Archive for ‘Citizenship’

January 13, 2015

Anti-semitism, balance and the new world order

This one is a very difficult article for me. So many opposing emotions amid so much anger and disappointment regarding the ‘Left’. I am afraid this missive may ramble and be, at times, incoherent. Such are my thought processes at the moment.

I write this several days after the Paris terrorist spree.

In the past 18 months there have been several terrorist attacks on the Jewish community in Belgium and France at schools, museums and synagogues resulting in as many deaths as at Charlie Hebdo. In response there have been no massive demonstrations, no ‘je suis juif’ signs in the streets.

These were not considered an attack of French culture. Not until Charlie Hebdo was attacked was there a perceived attack on ‘France’.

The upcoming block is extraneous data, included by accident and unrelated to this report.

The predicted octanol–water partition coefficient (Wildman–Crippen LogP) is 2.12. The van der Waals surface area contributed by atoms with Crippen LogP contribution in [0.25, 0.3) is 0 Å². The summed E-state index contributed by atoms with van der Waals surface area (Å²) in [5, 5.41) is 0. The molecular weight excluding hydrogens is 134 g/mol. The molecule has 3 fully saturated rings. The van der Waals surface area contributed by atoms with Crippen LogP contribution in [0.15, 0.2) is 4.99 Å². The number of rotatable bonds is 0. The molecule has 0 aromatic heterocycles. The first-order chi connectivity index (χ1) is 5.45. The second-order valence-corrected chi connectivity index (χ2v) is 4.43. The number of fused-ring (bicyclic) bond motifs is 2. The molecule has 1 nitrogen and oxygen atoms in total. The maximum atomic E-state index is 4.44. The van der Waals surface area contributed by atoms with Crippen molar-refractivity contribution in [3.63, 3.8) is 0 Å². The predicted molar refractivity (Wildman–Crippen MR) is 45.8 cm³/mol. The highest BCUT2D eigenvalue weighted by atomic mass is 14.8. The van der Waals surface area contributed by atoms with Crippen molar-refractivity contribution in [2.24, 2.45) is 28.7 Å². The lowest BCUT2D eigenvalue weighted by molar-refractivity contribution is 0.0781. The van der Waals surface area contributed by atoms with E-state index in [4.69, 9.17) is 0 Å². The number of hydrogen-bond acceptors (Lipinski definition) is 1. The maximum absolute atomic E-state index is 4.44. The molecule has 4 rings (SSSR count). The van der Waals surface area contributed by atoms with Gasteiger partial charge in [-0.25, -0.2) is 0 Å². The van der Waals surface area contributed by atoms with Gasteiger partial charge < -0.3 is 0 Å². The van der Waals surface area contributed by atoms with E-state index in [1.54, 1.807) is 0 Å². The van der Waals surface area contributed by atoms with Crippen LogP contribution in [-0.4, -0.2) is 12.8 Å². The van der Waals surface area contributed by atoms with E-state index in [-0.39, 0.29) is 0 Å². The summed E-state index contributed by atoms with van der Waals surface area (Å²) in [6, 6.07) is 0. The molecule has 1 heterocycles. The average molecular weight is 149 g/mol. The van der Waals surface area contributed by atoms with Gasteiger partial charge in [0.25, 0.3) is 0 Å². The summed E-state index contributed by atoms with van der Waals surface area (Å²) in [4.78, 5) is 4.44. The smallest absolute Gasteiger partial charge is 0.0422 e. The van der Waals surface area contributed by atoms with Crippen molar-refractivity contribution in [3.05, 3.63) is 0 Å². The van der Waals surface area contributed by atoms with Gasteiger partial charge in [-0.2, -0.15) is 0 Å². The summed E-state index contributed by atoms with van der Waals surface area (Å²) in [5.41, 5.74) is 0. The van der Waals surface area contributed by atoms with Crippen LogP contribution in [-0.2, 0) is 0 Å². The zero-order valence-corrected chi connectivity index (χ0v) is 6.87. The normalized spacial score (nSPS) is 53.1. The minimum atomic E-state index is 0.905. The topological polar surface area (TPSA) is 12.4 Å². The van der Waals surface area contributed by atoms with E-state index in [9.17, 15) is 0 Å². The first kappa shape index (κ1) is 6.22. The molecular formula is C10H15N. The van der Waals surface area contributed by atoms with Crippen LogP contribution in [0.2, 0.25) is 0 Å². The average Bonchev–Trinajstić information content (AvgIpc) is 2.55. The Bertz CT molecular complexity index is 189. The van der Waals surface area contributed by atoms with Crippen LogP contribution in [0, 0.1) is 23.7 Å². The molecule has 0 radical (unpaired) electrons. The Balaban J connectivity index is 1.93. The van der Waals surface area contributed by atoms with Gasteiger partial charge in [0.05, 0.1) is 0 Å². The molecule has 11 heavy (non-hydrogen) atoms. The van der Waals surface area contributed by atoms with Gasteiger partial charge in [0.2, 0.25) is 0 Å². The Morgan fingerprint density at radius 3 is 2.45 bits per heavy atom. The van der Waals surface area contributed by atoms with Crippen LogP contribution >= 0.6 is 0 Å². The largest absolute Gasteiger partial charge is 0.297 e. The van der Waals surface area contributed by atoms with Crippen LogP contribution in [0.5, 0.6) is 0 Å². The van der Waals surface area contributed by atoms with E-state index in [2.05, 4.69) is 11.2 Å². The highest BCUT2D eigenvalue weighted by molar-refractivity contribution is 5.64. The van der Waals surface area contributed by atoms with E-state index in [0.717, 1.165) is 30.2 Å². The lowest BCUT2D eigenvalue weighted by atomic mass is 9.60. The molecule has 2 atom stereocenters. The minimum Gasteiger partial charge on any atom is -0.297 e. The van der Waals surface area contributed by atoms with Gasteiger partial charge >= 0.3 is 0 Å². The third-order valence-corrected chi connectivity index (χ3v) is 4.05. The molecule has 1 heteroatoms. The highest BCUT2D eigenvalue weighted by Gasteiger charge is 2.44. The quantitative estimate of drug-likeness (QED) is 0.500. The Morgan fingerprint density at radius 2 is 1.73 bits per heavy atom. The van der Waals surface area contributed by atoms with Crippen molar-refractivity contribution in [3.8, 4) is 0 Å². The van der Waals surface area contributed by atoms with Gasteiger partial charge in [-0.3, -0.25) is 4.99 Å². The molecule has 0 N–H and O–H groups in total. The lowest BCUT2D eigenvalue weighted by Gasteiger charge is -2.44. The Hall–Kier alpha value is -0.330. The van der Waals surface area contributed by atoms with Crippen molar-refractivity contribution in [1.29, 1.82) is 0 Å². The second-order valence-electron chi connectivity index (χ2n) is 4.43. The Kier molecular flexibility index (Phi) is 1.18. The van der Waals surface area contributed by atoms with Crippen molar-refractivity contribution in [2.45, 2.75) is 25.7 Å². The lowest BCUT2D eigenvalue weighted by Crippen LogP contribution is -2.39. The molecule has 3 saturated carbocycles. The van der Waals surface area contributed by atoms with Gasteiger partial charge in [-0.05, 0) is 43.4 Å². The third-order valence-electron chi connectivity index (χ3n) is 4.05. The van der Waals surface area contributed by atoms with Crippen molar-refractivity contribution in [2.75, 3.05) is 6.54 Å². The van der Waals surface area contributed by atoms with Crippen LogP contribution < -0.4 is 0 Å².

I have watched a lot of mainstream media coverage in the past few days. The attack on the Jewish store has invariably been called an attack on a ‘kosher supermarket’. Why is it so hard to say ‘Jewish’? Why has the store not been referred to as Jewish? I find that very interesting.

More disturbing has been CBC Newsworld coverage that, at first, almost ignored the attack at the Jewish store relegating it to a ‘hostage taking’ at a ‘kosher store’. When, over two days after the attack CNN first paid seperate attention to the issue of anti-semitism it was very strained. Under a banner across the TV screen that read ‘anti-semitism in France’ there was a discussion of the topic. But the discussion paid very little attention to anti-semitism, instead choosing to keep a ‘balance’ in their reporting the discussion centred mainly on the need not to succumb to Islamophobia. What need is there for balance in this situation? Why cannot Muslim instigated anti-semitism be discussed as a topic without trying so hard to be ‘balanced’.